Posts tagged with ‘photography’
Emily Badger, How Instagram Alters Your Memory, The Atlantic Cities.
To test this, Henkel, a researcher at Fairfield University, concocted a series of experiments leading undergraduate students on guided tours through the university’s Bellarmine Museum of Art. They looked at paintings, sculptures, pottery, jewelry and mosaics. The students were given digital cameras to photograph some of the objects and were told to simply observe the others. The next day, they were given a series of recall tests, trying to detect which objects they remembered best in name and detail.
As it turned out, people remembered fewer of the photographed objects, and fewer of the details about them, relative to the pieces of art they’d actively observed with their own eyes.
…There was one catch in Henkel’s findings: She also asked participants to zoom in on and photograph the details of some of these art pieces. And people who did that were much better at remembering the works of art that those who simply wedged entire objects into one frame and then walked away. Perhaps, by focusing consciously on the details, we can cut back on some of this “photo-taking impairment effect.”
Last week, The Seattle Times published a story headlined, “Women-only swim times spark emotional debate,” about a controversy over women-only hours at a pool in Tukwila. The women had requested the female-only swim times for both body-image and religious reasons.
The story was accompanied by a portrait I took of sisters Faisa Farole and Jamila Farole, who were trying to preserve female-only swim times.
This week, I learned that the Fox News network aired a story about a Minnesota swimming pool that was setting aside hours for Muslim women to swim. Fox suggested this was an example of the growing influence of Sharia law in the U.S., and included The Seattle Times photo from the Tukwila pool.
The Fox video clip, which has been shared on blogs across the country and even ran on The Daily Show with Jon Stewart, began this way: “The minority becoming the majority at one community pool. Sharia Law is now changing everything…”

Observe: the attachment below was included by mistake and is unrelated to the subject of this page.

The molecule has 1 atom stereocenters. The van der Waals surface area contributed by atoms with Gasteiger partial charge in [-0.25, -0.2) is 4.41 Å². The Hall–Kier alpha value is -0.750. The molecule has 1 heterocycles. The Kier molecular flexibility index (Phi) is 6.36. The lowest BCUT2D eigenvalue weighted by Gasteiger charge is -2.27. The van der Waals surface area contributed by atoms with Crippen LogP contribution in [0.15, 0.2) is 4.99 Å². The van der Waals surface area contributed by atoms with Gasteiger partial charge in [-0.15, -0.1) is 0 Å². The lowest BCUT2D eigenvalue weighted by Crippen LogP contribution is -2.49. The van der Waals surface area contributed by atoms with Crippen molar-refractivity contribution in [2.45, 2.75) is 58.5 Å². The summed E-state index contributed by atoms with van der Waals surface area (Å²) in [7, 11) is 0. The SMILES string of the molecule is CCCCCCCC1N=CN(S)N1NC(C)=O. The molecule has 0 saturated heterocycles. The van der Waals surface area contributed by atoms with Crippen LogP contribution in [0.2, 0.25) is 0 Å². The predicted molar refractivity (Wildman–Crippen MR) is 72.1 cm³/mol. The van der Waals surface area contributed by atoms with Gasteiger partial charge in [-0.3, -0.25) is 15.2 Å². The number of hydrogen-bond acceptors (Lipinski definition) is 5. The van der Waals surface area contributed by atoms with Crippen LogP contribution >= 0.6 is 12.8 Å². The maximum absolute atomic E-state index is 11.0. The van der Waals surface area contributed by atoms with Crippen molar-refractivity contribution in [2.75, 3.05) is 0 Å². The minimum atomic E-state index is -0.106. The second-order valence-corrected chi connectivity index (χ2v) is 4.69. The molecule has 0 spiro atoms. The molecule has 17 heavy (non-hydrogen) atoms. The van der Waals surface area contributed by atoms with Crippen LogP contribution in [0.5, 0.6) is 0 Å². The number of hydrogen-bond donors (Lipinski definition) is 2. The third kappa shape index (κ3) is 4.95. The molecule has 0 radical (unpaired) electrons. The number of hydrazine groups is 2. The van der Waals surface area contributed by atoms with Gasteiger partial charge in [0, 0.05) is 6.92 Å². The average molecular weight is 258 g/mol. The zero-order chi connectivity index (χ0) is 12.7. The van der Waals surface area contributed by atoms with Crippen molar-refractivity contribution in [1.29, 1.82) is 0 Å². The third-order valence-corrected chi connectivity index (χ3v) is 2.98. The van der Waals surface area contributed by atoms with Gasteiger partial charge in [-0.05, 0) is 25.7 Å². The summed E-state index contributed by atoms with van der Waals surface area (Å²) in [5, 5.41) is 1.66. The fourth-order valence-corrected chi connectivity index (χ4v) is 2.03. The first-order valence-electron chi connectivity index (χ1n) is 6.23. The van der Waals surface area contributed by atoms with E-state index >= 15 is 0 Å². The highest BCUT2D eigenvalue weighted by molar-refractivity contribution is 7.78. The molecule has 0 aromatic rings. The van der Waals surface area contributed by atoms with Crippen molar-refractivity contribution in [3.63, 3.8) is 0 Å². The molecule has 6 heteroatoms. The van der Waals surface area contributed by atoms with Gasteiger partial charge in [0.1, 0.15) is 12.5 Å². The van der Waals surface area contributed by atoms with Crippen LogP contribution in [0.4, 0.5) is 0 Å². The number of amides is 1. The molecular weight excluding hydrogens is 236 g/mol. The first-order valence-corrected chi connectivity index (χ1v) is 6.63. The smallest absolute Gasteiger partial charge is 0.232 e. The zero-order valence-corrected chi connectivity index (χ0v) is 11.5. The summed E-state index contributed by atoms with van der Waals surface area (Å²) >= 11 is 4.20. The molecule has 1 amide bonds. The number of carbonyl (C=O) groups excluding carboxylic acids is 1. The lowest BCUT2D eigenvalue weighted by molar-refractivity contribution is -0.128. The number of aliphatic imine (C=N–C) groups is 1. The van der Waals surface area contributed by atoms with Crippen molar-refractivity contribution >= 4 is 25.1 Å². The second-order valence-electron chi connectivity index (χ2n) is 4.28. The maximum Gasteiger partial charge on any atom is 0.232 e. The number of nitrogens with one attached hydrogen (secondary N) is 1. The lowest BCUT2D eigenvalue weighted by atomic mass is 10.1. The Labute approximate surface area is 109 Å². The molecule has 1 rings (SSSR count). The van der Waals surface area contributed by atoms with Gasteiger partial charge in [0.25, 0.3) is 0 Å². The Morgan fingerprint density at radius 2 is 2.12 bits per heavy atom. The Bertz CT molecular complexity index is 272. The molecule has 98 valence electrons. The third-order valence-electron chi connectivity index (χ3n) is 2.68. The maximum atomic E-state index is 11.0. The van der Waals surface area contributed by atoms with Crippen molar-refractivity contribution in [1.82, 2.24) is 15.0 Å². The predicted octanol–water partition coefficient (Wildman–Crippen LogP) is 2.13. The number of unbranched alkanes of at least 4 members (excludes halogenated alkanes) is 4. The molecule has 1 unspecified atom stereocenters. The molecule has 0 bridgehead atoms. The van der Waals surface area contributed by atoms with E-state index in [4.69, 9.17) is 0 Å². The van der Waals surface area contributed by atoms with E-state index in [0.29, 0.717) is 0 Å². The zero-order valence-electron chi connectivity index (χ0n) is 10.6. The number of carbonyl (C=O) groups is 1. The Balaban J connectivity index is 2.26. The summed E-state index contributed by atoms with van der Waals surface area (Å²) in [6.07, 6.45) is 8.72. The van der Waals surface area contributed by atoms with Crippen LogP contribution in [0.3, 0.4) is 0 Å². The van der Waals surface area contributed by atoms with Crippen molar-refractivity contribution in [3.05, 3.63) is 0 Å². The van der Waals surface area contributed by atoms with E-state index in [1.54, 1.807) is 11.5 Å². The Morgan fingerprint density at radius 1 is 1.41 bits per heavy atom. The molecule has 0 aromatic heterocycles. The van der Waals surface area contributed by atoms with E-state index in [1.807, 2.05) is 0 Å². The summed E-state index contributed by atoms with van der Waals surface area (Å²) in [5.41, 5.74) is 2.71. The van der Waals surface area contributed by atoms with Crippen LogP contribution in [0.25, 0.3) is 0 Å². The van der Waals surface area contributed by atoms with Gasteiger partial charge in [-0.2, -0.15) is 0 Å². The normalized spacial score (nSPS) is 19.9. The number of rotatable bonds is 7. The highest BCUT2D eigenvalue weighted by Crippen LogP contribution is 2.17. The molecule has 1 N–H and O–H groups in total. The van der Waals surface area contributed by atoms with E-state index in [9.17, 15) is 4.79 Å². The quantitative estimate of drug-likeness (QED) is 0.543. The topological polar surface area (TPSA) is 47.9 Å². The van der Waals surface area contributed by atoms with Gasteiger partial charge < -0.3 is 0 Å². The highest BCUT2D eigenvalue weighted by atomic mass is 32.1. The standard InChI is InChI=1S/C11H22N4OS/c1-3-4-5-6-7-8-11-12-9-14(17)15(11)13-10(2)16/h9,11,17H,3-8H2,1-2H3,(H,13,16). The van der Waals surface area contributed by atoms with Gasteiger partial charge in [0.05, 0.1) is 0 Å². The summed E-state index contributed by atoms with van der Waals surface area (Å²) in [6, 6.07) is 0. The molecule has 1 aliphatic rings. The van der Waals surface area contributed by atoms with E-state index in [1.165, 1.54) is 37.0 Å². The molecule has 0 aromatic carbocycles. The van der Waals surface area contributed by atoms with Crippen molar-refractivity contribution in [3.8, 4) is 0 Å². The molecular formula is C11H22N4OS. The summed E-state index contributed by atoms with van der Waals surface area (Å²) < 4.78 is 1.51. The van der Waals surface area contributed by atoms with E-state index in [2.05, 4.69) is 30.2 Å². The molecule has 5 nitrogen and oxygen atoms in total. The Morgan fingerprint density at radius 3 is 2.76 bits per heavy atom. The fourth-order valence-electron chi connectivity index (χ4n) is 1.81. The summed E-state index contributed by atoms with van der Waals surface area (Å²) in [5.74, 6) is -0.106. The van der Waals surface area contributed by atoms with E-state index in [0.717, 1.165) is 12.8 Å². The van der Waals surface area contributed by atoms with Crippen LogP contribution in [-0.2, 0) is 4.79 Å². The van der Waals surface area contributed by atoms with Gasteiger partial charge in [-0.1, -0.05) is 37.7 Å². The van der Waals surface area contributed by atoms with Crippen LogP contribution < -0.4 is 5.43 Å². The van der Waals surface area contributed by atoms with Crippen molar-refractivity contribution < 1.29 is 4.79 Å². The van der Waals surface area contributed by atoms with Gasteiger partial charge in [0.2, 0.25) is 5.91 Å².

The Seattle Times did not authorize use of this photograph on Fox News. We are not sure how Fox News acquired this image, though it could be through a labeling mistake by The Associated Press. The Seattle Times often distributes images through the AP but with language that prevents use by television networks.
Using my photo to illustrate a story on a swimming program in Minnesota, under the title “Sharia Law: Swim Class for Somali Muslim Girls,” is unfair to the young women in the photo and misleads viewers.
Fred Ritchin, professor at NYU and co-director of the Photography & Human Rights Program at Tisch in an article for TIME LightBox on Hurricane Sandy, One Year Later.
He discusses the growing practice of and potential for communities to portray themselves through photography, be it professionals having access to a larger audience through the web, or amateurs using their mobile phones to capture events.
Instagram, for example, allows professionals and amateurs alike to immediately upload images; during Hurricane Sandy last year, ten photos tagged to the storm were uploaded every second; 800,000 pictures were uploaded in all. In contrast, the monumental, multi-year Farm Security Administration program created during the New Deal that focused on American rural poverty with photographers such as Walker Evans, Dorothea Lange, Russell Lee, Gordon Parks, Arthur Rothstein and Ben Shahn, produced roughly 250,000 images total.
While Instagram as a photographic and journalistic medium has its critics, one of its positive features is the fact that users can see only one photo at a time on their phone, which, Ritchin points out, provides the viewer a type of respite from the visual chaos of the web. At a time when increasing numbers of citizens around the world are documenting everything from war to human rights atrocities to their daily lives, a coherent way to filter this imagery is missing. Not all disasters are the same, he writes:
Whereas Hurricane Sandy was a catastrophe that those in the Northeastern United States suffered through together, sharing each other’s vulnerability, other circumstances may be more problematic. What might have been the result if those trapped inside the World Trade Towers on September 11 had possessed cellphone cameras? Would it have been enlightening for others on the outside if they were able to distribute images of their terrible predicament, or would large amounts of such first-person imagery have provoked an ugly voyeurism amounting to re-victimization? Would these images have further increased the trauma for a horrified, largely powerless public to even more intolerable levels, and with it the calls for vengeance?
Our task is two-fold: 1) “to develop practical applications for this abundance of imagery” and 2) to find ways to make this “family album” that stretches the world over accessible to us, in our media consumption cycles as something other than an overload of imagery lest it cause “an even greater distancing from events” due to our inability to process the abundance.
All that in mind, view the photo essay "Hurricane Sandy, One Year Later: Self-Portraits of Communities in Distress" here.